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William Schouler, A history of Massachusetts in the Civil War: Volume 2 1,747 1,747 Browse Search
George P. Rowell and Company's American Newspaper Directory, containing accurate lists of all the newspapers and periodicals published in the United States and territories, and the dominion of Canada, and British Colonies of North America., together with a description of the towns and cities in which they are published. (ed. George P. Rowell and company) 574 574 Browse Search
Harper's Encyclopedia of United States History (ed. Benson Lossing) 435 435 Browse Search
Thomas Wentworth Higginson, Massachusetts in the Army and Navy during the war of 1861-1865, vol. 2 98 98 Browse Search
Brigadier-General Ellison Capers, Confederate Military History, a library of Confederate States Military History: Volume 5, South Carolina (ed. Clement Anselm Evans) 90 90 Browse Search
Knight's Mechanical Encyclopedia (ed. Knight) 86 86 Browse Search
William F. Fox, Lt. Col. U. S. V., Regimental Losses in the American Civil War, 1861-1865: A Treatise on the extent and nature of the mortuary losses in the Union regiments, with full and exhaustive statistics compiled from the official records on file in the state military bureaus and at Washington 58 58 Browse Search
Thomas Wentworth Higginson, Massachusetts in the Army and Navy during the war of 1861-1865, vol. 1, Mass. officers and men who died. 54 54 Browse Search
Southern Historical Society Papers, Volume 33. (ed. Reverend J. William Jones) 53 53 Browse Search
Capt. Calvin D. Cowles , 23d U. S. Infantry, Major George B. Davis , U. S. Army, Leslie J. Perry, Joseph W. Kirkley, The Official Military Atlas of the Civil War 49 49 Browse Search
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Browsing named entities in Southern Historical Society Papers, Volume 21. (ed. Reverend J. William Jones). You can also browse the collection for 1865 AD or search for 1865 AD in all documents.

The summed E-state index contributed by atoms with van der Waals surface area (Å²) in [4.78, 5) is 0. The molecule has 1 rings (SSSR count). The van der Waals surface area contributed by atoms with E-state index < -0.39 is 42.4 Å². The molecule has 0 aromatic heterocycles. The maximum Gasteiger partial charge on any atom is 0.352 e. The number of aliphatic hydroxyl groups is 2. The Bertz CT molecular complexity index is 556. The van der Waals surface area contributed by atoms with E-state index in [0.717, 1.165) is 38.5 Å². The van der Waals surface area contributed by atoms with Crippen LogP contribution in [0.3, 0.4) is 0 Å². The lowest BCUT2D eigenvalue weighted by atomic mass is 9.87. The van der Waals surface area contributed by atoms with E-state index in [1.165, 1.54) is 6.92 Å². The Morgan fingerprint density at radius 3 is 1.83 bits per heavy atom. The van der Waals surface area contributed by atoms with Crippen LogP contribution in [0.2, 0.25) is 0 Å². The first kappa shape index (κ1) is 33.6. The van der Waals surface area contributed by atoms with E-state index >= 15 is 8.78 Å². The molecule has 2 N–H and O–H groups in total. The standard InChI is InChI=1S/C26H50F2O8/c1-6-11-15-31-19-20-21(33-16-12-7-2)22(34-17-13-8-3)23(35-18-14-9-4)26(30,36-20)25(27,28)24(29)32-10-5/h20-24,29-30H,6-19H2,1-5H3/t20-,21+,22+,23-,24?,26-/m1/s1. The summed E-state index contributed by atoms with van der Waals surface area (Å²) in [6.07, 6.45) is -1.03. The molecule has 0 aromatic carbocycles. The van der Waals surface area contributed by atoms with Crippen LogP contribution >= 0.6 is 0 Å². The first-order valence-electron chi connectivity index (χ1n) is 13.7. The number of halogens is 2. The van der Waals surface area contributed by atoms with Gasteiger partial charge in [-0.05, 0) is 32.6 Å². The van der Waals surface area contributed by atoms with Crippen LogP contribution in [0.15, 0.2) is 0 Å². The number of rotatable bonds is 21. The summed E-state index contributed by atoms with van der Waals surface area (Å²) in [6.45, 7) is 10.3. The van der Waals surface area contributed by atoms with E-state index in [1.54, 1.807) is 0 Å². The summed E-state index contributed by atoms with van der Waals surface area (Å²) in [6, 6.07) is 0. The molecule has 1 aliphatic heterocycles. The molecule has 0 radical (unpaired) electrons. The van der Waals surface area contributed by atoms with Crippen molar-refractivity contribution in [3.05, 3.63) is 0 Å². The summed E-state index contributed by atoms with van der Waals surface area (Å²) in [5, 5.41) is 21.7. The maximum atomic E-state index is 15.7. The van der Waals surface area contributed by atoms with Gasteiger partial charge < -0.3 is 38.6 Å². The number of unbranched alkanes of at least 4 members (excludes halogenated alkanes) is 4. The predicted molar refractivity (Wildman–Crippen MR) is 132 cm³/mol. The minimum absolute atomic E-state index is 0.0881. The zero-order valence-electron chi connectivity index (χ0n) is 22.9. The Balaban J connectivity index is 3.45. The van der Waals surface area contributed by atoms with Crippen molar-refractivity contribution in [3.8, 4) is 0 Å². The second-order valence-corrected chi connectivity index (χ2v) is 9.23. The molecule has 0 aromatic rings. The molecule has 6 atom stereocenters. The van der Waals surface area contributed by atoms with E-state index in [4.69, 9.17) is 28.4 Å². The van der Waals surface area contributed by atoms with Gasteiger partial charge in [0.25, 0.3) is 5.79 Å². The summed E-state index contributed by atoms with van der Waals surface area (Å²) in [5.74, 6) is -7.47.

Your search returned 18 results in 7 document sections:

Southern Historical Society Papers, Volume 21. (ed. Reverend J. William Jones), United Confederate Veterans. (search)
since been organized, bringing up the total number to near 260. It is to be hoped that the entire South will, at no distant day, be covered by the camps of those Confederate veterans who have survived the casualties of the bloody conflict (1861-1865) and the ravages of time. It is of great importance that each camp should be thoroughly organized, and its organization placed in permanent form by publication. The medical officers should be known by, and at all times be accessible to, the . O. P. Amacker, com. Camp 61. LaGrange, Texas; R. H. Phelpes, com.; med. offi., B. W. Bristow, asst. surg.; members, 35; disabled, I; Home, Austin, Texas. Camp 62. Lake Charles, Fla.; Dr. W. A. Knapp, corn.; med. offi., Dr. Jos. Ware, 1862-5, major; members, 150; deaths, 12. Camp 63. Corpus Christi, Texas; Capt. R. H. Sutherland, corn. Camp 64. Eutaw, Ala.; Capt. Geo. W. Cole, corn. Camp 65. Athens, Texas; D. M. Morgan, corn.; med. offi., Thos. Mathews, 1863, 1st. lieut.; member
Southern Historical Society Papers, Volume 21. (ed. Reverend J. William Jones), Monument to the Confederate dead at the University of Virginia. (search)